“Basically, anyone can be their own TV station,” Gordon posited, noting that in the past, providing the kind of streaming service and options available by using the Boxcast device could cost many thousands, even tens of thousands of dollars and a hefty investment of manpower. But now, thanks to this innovation, livestreaming in impressive HD costs about $500 for the device, plus a reasonable monthly fee similar to a cellphone plan and based on viewership (comparatively, the Boxcast is cheaper per view than a per-call plan).
Speaking again to the simplicity, Toby stressed that the ease of use is one of the most applauded features of the device, relating a story about one of their customers – a pastor – who streams his church’s Sunday services. Not a tech guru by any means, he simply plugs in the box, logs in to his Boxcast account, and everything else takes care of itself. That’s one of the key factors to Boxcast’s success – penetrating markets where people don’t have strong tech backgrounds, but allowing them to participate in the forward tech movement nonetheless.
It can’t get much easier than that.
More than anything, though, my takeaway was that Boxcast was another terrific example of the kind of innovations taking place in my hometown, and both Gordon and Toby agreed. Although they grew up in other states, both attended Northeast Ohio colleges and were happy to discover that the city’s emerging identity doesn’t match the old perceptions many held about the former butt of many jokes. The city now attracts top-notch talent from across the country, as well as investors of substance who want to see Boxcast and other technology-driven businesses succeed.
“We want to be a Cleveland winner,” Gordon told me, and from what i’ve seen, they already are.
Pairing up for success
Last night was the first Thursday of the month, and you know what that means – the monthly meetup at LeanDog. Since there was no preplanned speaker for the December meetup, event organizer Joel Byler arranged a Project Night for Ruby developers to bring their projects and pair up with their peers, brainstorm new projects or simply seek advice.
The turnout for this meetup was similar to my first trip to the floating LeanDog offices, around a dozen people who for the most part spent the 6-7 p.m. social hour helming their laptops and diving into their work.
One of the attendees, Brendan Malloy, is a freelance programmer who brought his project, Reports For Trello, and took time to speak with me at length about his work as well as explaining some programming basics to me. Thankfully, he was incredibly patient with my questions and general lack of knowledge about the vast world behind the technology we use every day, likening the path through coding to a stroll through a forest.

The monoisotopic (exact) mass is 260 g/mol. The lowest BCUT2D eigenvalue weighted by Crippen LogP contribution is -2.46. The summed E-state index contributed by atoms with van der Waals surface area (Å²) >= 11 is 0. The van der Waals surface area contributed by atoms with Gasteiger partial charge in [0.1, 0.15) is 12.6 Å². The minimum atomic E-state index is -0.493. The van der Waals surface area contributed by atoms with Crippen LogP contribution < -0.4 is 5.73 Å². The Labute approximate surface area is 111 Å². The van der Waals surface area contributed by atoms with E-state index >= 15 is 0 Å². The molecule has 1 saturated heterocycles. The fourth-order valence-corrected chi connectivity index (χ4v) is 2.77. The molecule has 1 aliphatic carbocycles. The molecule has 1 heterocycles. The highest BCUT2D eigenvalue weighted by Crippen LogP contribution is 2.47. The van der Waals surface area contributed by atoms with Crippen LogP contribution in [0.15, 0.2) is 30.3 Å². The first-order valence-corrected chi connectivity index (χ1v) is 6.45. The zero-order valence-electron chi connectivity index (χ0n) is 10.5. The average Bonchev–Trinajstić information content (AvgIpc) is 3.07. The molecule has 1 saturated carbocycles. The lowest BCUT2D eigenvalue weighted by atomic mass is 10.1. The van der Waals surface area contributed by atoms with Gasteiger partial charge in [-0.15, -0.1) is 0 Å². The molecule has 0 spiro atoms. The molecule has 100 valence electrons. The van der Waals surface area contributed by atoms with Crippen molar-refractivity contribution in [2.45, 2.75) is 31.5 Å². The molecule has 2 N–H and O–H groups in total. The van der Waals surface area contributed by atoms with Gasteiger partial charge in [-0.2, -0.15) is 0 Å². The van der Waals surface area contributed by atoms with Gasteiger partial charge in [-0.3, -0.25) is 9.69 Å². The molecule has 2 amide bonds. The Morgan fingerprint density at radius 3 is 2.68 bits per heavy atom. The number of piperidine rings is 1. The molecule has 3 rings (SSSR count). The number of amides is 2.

“You may feel like you’re just wandering, seeing things and maybe getting lost, but you’re always moving forward and getting somewhere,” he told me, explaining the code doesn’t have to be as intimidating as it might seem. “If you know English, you’re already halfway there. It’s just logical construction.”
Brendan, who previously worked with animation with an eye towards becoming a forensic animator, these days works as an independent artist and web developer. He created Reports for Trello – a time-tracking tool using the Trello API – because he loves using Trello but didn’t want to have to change interfaces or workflow to manage his time.
Trello itself is a free, web-based project management application with a very user-friendly interface that allows for slick, visual organization of any sort of project through the use of boards, lists and cards that can be shifted around as needed. Brendan’s contribution allows for tracking the movement through these projects by securely analyzing Trello’s archived history and generating easy-to-understand reports.
If i’m honest, i’d never heard of Trello before speaking with Brendan, but it looks like a very useful tool for just about anyone who needs a little organization. Since its free software, i’m certainly going to check it out and see what it can do for The Long Shot. And since Brendan’s Reports for Trello adds a nifty time tracking element to the work done there as well as adding members to cards to see how when and for how long someone was attached to a particular task, it looks like a homerun for maximizing the organizational power of Trello. Plus, its available on mobile devices as well, a great benefit for working on the go.
Before pairing up with some of the attendees to get some real work done, Brendan asked if i’d built my own website, which i admitted with chagrin that i had not. However, if i come to enough of these LeanDog meetups, i might just learn how to do that. The world of coding and programming certainly fascinates me, and i’d definitely enjoy the opportunity to talk shop with these folks on a more capable level. To that end, a quick online search turned up Codecademy, a free online resource that teaches how to code interactively. There’s likely no shortage of similar resources out there, and for all i know it’s far from the best, but hey – it’s a start! At the very least, thanks to these meetups, i have a better understanding of things like Ruby so i’m not a complete noob (still pretty close though).